First, if the reimbursement pattern illustrated here for this one payer is consistent across all payers, then it may be worth considering consolidation of the three groups into practice 2’s Tax ID. The rationale is that practice 2 has the highest overall weighted average percentage Medicare reimbursement. In a perfect world, it would substantially improve the revenue contribution of the merged practice to ride the coat tails of practice 2 and inherit its fee schedule. However, there may be legal entity considerations which prevent this from happening and the payer may be doing the same assessment so that even if this is possible, the payer will not consolidate the prior practice’s fee schedules and credential all of the physicians from the prior practices into practice 2’s tax ID. Therefore, the next best approach will be to shoot for a reimbursement higher than the weighted average reimbursement of all three practices’ payer 1 fee schedule. That is, the overall benchmark we would need to exceed is the dollar amount represented by 101% of Medicare, which is about $807K of total revenue in this example.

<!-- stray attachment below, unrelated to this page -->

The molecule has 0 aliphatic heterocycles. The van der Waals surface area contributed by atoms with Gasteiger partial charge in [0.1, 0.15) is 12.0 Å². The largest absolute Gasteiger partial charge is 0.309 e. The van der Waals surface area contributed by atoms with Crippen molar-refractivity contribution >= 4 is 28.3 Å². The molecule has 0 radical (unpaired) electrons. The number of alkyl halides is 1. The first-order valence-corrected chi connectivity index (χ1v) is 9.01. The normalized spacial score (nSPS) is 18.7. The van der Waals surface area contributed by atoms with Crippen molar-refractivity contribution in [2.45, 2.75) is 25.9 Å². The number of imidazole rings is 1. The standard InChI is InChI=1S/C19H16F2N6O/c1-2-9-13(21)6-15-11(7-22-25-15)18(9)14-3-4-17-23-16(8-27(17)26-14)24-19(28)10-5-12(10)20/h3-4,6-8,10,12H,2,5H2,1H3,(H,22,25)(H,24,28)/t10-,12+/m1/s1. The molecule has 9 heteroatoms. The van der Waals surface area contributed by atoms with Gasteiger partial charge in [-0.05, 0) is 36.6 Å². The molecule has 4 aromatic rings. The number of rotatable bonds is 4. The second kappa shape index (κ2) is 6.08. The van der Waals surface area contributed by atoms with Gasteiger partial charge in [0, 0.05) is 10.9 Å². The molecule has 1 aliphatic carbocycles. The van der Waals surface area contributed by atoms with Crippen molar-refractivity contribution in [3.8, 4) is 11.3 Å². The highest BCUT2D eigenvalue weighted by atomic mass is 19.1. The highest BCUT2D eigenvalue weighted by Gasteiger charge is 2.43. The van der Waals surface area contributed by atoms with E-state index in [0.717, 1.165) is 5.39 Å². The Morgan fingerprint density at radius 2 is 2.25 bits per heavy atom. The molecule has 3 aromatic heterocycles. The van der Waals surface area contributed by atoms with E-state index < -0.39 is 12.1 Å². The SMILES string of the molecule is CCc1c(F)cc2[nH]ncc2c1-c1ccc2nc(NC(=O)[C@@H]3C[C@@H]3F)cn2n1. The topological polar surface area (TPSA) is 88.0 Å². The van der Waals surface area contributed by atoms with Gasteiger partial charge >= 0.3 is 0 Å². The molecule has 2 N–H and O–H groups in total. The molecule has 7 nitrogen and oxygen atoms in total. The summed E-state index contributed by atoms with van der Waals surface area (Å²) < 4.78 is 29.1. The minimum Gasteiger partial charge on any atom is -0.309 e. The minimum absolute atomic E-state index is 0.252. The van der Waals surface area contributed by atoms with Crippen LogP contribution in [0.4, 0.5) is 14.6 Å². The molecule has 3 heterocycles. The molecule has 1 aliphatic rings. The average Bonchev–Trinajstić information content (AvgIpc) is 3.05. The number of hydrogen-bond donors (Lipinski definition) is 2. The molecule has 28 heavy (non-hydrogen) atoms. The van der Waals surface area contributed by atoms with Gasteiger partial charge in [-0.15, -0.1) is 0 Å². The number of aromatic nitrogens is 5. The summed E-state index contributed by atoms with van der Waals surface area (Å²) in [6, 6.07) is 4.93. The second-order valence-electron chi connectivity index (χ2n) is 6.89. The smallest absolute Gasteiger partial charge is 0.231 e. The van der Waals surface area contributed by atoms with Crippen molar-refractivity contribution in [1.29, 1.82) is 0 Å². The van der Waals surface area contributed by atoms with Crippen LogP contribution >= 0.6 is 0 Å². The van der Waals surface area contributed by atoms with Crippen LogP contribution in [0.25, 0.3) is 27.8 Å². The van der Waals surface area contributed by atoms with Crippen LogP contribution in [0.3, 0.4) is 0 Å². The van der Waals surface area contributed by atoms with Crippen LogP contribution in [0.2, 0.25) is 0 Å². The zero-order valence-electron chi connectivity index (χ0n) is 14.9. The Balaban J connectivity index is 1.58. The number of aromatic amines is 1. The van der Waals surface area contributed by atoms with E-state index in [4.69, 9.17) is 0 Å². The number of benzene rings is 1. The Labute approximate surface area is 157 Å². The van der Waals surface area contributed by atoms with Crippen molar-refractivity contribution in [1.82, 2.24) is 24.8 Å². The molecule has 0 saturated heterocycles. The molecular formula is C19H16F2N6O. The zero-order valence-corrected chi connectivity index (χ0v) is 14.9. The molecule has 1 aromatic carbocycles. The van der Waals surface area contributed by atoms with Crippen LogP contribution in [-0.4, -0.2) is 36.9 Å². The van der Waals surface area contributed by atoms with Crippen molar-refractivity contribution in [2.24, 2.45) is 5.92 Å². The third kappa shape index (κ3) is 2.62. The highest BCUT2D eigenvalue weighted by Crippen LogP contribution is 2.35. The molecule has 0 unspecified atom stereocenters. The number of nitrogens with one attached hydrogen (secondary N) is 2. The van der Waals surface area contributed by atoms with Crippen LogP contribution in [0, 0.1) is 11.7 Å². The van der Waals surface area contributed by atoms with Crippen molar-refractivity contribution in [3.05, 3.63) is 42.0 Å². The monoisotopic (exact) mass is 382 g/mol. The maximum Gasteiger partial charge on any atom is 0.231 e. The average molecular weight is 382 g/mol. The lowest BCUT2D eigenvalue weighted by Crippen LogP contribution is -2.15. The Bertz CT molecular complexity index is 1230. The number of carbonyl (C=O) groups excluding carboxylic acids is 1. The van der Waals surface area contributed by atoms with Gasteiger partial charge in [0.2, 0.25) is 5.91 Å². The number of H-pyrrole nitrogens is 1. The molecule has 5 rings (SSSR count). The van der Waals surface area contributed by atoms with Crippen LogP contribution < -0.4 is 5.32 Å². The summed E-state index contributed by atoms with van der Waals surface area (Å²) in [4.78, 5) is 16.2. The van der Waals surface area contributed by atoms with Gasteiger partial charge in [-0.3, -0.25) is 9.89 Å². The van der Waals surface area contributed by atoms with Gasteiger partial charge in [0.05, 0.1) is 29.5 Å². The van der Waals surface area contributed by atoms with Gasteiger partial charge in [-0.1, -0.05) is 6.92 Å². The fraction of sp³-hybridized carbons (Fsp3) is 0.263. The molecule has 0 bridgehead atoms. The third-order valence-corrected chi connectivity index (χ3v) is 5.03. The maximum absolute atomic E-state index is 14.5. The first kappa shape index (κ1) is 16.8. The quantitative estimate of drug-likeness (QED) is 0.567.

The best practice is to conduct a fee schedule analysis in this way for your top revenue producing codes that represent over 80% of your practice’s revenue, as a merged practice, for each of your key commercial payers. Be careful to check with your legal counsel, every step of the way, to insure that you are not inadvertently violating Sherman or Clayton or other antitrust laws. None of us looks good in a striped suit, unless it is business suit.